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I have a binary file that contain 3 files, a PNG, a PHP and a TGA file.

Here the file to give you the idea : container.bin

the file is build this way: first 6 bytes are a pointer to the index, in this case 211794 Then you have all 3 files stacked one after the other and at the ofset 211794, you have the index, that tell you where the file start and end

in this example you have:

[offset start] [offset end] [random data] [offset start] [name]

6 15149 asdf 6 Capture.PNG
15149 15168 4584 15149 index.php
15168 211794 12 15168 untilted.tga

meaning that capture.png start at offset 6, finish at offset 15149, then asdf is a random data, and the start offset is repeated again.

Now what I want to do is a perl to separate the file on this binary files. The perl need to check the first 6 offset of the file (header), then jump to the index location, and use the list to extract the file out.

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2  
Sounds like you'll want to look at the unpack() function. Run perldoc -f unpack, although perldoc -f pack has all the values for specifying your unpack template. –  Andy Lester Nov 18 '12 at 5:02
    
What's the question? With which part are you having a problem? –  ikegami Nov 18 '12 at 5:56
    
Actually, unpack is not useful here since 211794 is stored as ASCII, not as an int. Just some seeking and reading will do. –  ikegami Nov 18 '12 at 6:07
    
(Begs the question, what if the offset happens to be a number larger than 999,999?) –  ikegami Nov 18 '12 at 6:11

2 Answers 2

A mix of seek and read can be used to achieve the task:

#!/usr/bin/env perl

use strict;
use warnings;

use Fcntl 'SEEK_SET';

sub get_files_info {
    my ( $fh, $offset ) = @_;
    my %file;

    while (<$fh>) {
        chomp;
        my $split_count = my ( $offset_start, $offset_end, $random_data, $offset_start_copy,
            $file_name ) = split /\s/;
        next if $split_count != 5;

        if ( $offset_start != $offset_start_copy ) {
            warn "Start of offset mismatch: $file_name\n";
            next;
        }

        $file{$file_name} = {
            'offset_start' => $offset_start,
            'offset_end'   => $offset_end,
            'random_data'  => $random_data,
        };
    }

    return %file;
}

sub write_file {
    my ( $fh, $file_name, $file_info ) = @_;

    seek $fh, $file_info->{'offset_start'}, SEEK_SET;
    read $fh, my $contents,
      $file_info->{'offset_end'} - $file_info->{'offset_start'};

    open my $fh_out, '>', $file_name or die 'Error opening file: $!';
    binmode $fh_out;
    print $fh_out $contents;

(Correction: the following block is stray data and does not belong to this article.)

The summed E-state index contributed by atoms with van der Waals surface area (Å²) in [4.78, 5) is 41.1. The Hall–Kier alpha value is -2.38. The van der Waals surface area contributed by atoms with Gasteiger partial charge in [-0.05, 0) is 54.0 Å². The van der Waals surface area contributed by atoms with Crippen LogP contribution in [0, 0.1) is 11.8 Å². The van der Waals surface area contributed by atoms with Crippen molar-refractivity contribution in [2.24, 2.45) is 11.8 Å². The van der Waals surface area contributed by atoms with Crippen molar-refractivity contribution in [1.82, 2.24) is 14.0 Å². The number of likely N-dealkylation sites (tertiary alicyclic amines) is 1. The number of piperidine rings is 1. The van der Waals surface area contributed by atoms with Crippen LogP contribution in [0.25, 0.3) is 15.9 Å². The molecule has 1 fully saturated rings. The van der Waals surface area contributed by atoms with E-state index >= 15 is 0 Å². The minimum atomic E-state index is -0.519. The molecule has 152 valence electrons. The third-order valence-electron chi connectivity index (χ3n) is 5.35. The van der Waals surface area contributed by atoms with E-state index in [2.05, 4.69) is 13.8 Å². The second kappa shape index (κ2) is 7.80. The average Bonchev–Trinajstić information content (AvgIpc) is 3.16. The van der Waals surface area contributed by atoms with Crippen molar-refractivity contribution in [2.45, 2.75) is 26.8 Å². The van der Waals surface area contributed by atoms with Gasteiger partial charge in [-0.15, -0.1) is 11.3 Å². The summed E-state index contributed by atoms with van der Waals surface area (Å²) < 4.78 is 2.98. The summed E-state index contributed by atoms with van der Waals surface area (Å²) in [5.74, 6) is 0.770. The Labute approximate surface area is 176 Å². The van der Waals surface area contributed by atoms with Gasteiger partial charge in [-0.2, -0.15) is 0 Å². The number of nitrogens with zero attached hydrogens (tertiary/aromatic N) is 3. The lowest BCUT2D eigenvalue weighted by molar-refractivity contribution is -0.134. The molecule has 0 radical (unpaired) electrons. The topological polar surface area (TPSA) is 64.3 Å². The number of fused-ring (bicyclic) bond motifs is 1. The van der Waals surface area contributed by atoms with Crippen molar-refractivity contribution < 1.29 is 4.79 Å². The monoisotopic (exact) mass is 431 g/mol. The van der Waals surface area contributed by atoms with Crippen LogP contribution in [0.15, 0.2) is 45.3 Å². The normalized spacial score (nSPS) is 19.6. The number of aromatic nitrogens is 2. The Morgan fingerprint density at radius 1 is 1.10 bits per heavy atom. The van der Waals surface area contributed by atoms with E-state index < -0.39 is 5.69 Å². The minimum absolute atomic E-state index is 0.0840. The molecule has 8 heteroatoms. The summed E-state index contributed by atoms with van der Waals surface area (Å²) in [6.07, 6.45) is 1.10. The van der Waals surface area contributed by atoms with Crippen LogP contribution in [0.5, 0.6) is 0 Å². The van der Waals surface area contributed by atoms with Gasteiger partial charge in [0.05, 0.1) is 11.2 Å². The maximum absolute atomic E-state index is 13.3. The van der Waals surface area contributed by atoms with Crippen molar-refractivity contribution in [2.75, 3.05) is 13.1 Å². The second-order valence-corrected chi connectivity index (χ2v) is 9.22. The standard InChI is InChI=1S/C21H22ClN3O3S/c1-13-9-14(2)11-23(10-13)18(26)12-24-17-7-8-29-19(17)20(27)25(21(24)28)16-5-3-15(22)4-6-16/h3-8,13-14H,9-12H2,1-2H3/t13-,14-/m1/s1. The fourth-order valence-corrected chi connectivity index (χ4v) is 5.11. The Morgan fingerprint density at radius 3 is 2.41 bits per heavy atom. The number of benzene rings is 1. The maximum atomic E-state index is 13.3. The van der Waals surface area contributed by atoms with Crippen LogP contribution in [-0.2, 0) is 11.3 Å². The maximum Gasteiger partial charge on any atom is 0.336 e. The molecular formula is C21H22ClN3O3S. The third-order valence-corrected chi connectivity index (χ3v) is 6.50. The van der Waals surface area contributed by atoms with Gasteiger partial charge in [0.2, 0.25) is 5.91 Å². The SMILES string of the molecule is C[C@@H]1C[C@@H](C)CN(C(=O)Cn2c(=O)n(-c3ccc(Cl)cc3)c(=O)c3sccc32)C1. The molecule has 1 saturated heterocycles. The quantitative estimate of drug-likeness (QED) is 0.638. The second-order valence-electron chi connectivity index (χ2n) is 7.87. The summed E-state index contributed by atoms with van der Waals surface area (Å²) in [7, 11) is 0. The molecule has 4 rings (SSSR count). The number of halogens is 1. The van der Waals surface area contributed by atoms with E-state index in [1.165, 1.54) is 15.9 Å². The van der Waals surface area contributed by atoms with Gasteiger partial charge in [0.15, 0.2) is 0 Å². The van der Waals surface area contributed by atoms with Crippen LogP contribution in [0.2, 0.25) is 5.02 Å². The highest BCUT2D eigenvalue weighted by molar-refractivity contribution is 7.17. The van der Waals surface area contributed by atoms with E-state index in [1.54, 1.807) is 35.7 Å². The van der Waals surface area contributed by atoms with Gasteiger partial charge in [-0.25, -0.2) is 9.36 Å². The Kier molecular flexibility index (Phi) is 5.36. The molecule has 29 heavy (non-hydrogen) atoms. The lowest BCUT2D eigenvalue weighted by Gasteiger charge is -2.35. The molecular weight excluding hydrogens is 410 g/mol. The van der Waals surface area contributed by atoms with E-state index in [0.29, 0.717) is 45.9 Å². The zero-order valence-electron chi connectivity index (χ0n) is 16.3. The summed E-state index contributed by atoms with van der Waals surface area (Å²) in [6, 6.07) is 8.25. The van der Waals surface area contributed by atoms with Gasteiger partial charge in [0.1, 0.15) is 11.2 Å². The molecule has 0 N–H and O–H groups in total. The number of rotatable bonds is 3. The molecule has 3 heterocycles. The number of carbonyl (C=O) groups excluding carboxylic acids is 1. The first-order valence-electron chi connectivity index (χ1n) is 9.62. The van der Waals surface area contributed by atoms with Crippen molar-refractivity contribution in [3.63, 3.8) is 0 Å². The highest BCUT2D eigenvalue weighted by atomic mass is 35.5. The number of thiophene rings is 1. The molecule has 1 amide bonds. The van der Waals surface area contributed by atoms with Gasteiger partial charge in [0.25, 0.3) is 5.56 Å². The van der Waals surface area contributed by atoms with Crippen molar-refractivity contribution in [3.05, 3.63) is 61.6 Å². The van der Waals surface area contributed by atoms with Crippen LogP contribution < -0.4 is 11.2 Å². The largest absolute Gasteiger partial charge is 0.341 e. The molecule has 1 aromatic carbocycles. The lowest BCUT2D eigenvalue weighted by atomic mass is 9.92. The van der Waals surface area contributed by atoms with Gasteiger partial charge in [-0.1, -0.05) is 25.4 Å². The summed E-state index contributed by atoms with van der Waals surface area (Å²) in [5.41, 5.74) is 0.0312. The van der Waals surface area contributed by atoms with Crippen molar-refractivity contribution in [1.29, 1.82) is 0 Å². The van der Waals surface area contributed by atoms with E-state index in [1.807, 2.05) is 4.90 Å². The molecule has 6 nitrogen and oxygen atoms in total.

print "Wrote file: $file_name\n";
}

open my $fh, '<', 'container.bin' or die "Error opening file: $!";
binmode $fh;
read $fh, my $offset, 6;

seek $fh, $offset, SEEK_SET;

my %file = get_files_info $fh, $offset;

for my $file_name ( keys %file ) {
    write_file $fh, $file_name, $file{$file_name};
}
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This will work fine on a Unix system, but platforms that distinguish between text and binary files need a call to binmode to read and write binary files correctly. –  Borodin Nov 18 '12 at 12:06
    
@Borodin, Even on unix platform, it's needed in case decoding is set to be done by default. I've added it to the code. –  ikegami Nov 19 '12 at 3:53

The only real difficulty here is to make sure that both input and output files are read in binary mode. This can be achieved by using the :raw PerlIO layer when the files are opened.

This program seems to do what you want. It first locates and reads the index block into a string, and then opens that string for input and reads the start and end position and name of each of the constituent files. Thereafter processing each file is simple.

Be aware that unless the formatting of the index block is more strict than you say, you can rely only on the first, second, and last whitespace-separated fields on each line since random text could contain spaces. There is also no way to specify a file name containing spaces.

The output, using Data::Dump, is there to demonstrate correct functionality and is not necessary for the functioning of the program.

use v5.10;
use warnings;

use Fcntl ':seek';

use autodie qw/ open read seek close /;

open my $fh, '<:raw', 'container.bin';

read $fh, my $index_loc, 6;

seek $fh, $index_loc, SEEK_SET;
read $fh, my ($index), 1024;

my %contents;
open my $idx, '<', \$index;
while (<$idx>) {
  my @fields = split;
  next unless @fields;
  $contents{$fields[-1]} = [ $fields[0], $fields[1] ];
}

use Data::Dump;
dd \%contents;

for my $file (keys %contents) {

  my ($start, $end) = @{ $contents{$file} };
  my $size = $end - $start;
  seek $fh, $start, SEEK_SET;

  my $nbytes = read $fh, my ($data), $size;
  die "Premature EOF" unless $nbytes == $size;

  open my $out, '>:raw', $file;
  print { $out } $data;
  close $out;
}

output

{
  "Capture.PNG"  => [6, 15149],
  "index.php"    => [15149, 15168],
  "untilted.tga" => [15168, 211794],
}
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